SPAAR Members Reap the Benefits of Being Involved

Laura Lee Berger, Bob Clark and Mark Mason took their seats at the head of the board room table at the Saint Paul Area Association of REALTORS® (SPAAR) where they were panelists for the first-ever Leadership Panel, an opportunity for members to learn firsthand about the different ways they can be involved.


“I didn’t set out with a formal plan to become involved in the association, but as I participated in activities, the first being a charitable golf tournament, everyone I met was welcoming. Over time, I became increasingly involved,” said Bob Clark, presidentelect of the Minnesota Association of REALTORS® as well as a SPAAR past president. “Even though we’re competitors in our businesses, as members we collaborate on many aspects in real estate and together we’re an important voice, especially for those who may not otherwise be heard.”

With more than 20,000 REALTORS ® throughout Minnesota, 1.2 million REALTORS® nationwide and, in SPAAR’s case, 7,300 m embers locally, members’ voices are not only heard loud and clear, but they carry weight on important issues.

SPAAR member Mark Mason echoed Clark in finding himself getting more and more involved simply because of the positive interactions he had with other members and a supportive environment from the get-go. “On the one hand it can be a challenge to be involved because we’re all busy running our own businesses, but I found that if I’m passionate about something, it’s relatively easy to find the time.”

Mason has been a SPAAR member since 2010 and currently serves as a director on SPAAR’s board as well as a member of both the executive and finance committees.


Over the past few years SPAAR has created various opportunities for members to get more involved in the association and network with other professionals.

Last fall, members took part in one of these opportunities called Leadership SPAAR, where they rotated turns on camera for media training, one of the day-long training exercises. Now starting its third year, Leadership SPAAR offers opportunities ranging from business etiquette training to hearing from experts in the real estate industry to participating in Housing Day at the Capitol and meeting with their representatives. Leadership SPAAR graduates have gone on to serve on association committees, represent SPAAR at the mid-year conference in Washington DC, and serve as spokespeople on behalf of the industry.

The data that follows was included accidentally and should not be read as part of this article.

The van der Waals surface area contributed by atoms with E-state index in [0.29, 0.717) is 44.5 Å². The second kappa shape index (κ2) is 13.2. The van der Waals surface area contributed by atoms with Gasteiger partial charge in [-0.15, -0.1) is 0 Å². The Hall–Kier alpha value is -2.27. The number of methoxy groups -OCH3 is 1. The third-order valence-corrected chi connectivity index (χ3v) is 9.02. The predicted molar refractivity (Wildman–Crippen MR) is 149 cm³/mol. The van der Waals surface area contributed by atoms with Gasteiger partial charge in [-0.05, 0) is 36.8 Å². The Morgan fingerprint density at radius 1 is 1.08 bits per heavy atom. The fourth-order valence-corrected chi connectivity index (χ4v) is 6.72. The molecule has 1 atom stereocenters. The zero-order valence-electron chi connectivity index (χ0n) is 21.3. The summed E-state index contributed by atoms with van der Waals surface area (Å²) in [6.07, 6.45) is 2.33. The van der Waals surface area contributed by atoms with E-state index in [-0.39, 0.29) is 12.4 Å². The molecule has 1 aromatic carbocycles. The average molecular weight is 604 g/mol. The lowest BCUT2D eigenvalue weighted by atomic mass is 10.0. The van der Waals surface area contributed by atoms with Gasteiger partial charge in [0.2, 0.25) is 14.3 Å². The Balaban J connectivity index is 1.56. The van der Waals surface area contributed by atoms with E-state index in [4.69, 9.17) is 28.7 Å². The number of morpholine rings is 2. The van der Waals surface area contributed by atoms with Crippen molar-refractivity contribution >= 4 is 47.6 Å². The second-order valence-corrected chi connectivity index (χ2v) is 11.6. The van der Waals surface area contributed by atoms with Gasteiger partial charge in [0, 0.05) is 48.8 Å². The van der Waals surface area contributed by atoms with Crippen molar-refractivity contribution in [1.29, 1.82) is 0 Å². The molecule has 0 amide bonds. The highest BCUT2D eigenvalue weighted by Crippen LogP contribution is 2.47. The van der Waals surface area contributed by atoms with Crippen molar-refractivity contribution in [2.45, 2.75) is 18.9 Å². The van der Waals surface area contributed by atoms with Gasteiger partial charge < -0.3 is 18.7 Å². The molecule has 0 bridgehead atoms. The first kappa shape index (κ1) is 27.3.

“The connections I’ve made make it really easy to reach out and ask others what’s working or what they’re hearing,” said panelist Laura Lee Berger. “In many ways the local association feels like family.”

SPAAR plans to roll out a mentorship program in 2019 that will match seasoned leaders with those in their first couple of years. Mentors and mentees will be matched according to areas of interest, experiences and goals.

Being involved is also good for business. Mason experienced an unintended consequence firsthand. A client was deciding which REALTOR® to work with and chose Mason after seeing he served on SPAAR’s board of directors.


SPAAR, like other associations, provides many opportunities to help members grow both personally and professionally. Members can apply to serve on one or more committees, which typically meet monthly with occasional events, so while the time commitment is minimal the service is great.

Some committees offer experiences beyond the local level. For Berger, serving on the government affairs committee, gave her the opportunity to represent the association in Washington DC on the issue of tax reform.

“Being involved provided clarity on the issue and allowed me to provide insight to others,” said Berger. “It was a great experience to have the knowledge and confidence to educate others, and that wisdom translated into my business and selling homes. It’s fascinating to see how things compare at the local versus the state and national levels.”

It’s common for association members to participate in an event or serve on a committee and realize there’s a natural progression to serving in another capacity or attending a conference on a topic because of an intriguing issue. The more involved members become the more a person’s network grows.

“If you witness a hint of interest in someone, ask them to get involved,” Berger said. “Or, ask what their interest is, and share some ideas so they can contribute in a way that is natural to them. It’s always nice to be asked.” JENNIFER KOVACICH

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